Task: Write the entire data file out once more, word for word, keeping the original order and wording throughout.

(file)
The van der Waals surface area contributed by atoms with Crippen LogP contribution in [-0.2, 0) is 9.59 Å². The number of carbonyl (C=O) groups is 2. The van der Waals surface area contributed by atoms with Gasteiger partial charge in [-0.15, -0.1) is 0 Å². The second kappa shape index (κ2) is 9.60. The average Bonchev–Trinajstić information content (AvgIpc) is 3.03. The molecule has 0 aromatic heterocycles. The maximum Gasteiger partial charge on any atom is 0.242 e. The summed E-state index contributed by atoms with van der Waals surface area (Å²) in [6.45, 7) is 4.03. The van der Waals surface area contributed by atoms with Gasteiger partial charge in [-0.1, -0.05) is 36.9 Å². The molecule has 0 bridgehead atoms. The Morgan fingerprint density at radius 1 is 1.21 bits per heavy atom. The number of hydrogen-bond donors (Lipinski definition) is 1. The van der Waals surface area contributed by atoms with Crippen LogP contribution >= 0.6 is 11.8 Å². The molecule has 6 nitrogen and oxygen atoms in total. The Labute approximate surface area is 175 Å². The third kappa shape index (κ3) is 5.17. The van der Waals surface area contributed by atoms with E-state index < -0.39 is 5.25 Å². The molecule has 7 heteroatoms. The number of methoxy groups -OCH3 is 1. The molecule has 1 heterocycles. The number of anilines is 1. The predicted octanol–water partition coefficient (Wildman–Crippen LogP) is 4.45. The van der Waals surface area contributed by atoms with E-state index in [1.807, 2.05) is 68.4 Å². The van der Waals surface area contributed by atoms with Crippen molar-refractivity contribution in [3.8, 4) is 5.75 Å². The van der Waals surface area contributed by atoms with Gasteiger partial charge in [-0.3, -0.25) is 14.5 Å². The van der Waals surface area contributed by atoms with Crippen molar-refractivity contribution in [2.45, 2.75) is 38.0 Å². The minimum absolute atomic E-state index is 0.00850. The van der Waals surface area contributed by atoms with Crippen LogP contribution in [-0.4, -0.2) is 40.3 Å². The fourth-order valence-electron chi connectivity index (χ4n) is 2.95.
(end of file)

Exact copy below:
The van der Waals surface area contributed by atoms with Crippen LogP contribution in [-0.2, 0) is 9.59 Å². The number of carbonyl (C=O) groups is 2. The van der Waals surface area contributed by atoms with Gasteiger partial charge in [-0.15, -0.1) is 0 Å². The second kappa shape index (κ2) is 9.60. The average Bonchev–Trinajstić information content (AvgIpc) is 3.03. The molecule has 0 aromatic heterocycles. The maximum Gasteiger partial charge on any atom is 0.242 e. The summed E-state index contributed by atoms with van der Waals surface area (Å²) in [6.45, 7) is 4.03. The van der Waals surface area contributed by atoms with Gasteiger partial charge in [-0.1, -0.05) is 36.9 Å². The molecule has 0 bridgehead atoms. The Morgan fingerprint density at radius 1 is 1.21 bits per heavy atom. The number of hydrogen-bond donors (Lipinski definition) is 1. The van der Waals surface area contributed by atoms with Crippen LogP contribution >= 0.6 is 11.8 Å². The molecule has 6 nitrogen and oxygen atoms in total. The Labute approximate surface area is 175 Å². The third kappa shape index (κ3) is 5.17. The van der Waals surface area contributed by atoms with E-state index < -0.39 is 5.25 Å². The molecule has 7 heteroatoms. The number of methoxy groups -OCH3 is 1. The molecule has 1 heterocycles. The number of anilines is 1. The predicted octanol–water partition coefficient (Wildman–Crippen LogP) is 4.45. The van der Waals surface area contributed by atoms with E-state index in [1.807, 2.05) is 68.4 Å². The van der Waals surface area contributed by atoms with Crippen molar-refractivity contribution in [3.8, 4) is 5.75 Å². The van der Waals surface area contributed by atoms with Gasteiger partial charge in [-0.3, -0.25) is 14.5 Å². The van der Waals surface area contributed by atoms with Crippen molar-refractivity contribution in [2.45, 2.75) is 38.0 Å². The minimum absolute atomic E-state index is 0.00850. The van der Waals surface area contributed by atoms with Crippen LogP contribution in [-0.4, -0.2) is 40.3 Å². The fourth-order valence-electron chi connectivity index (χ4n) is 2.95.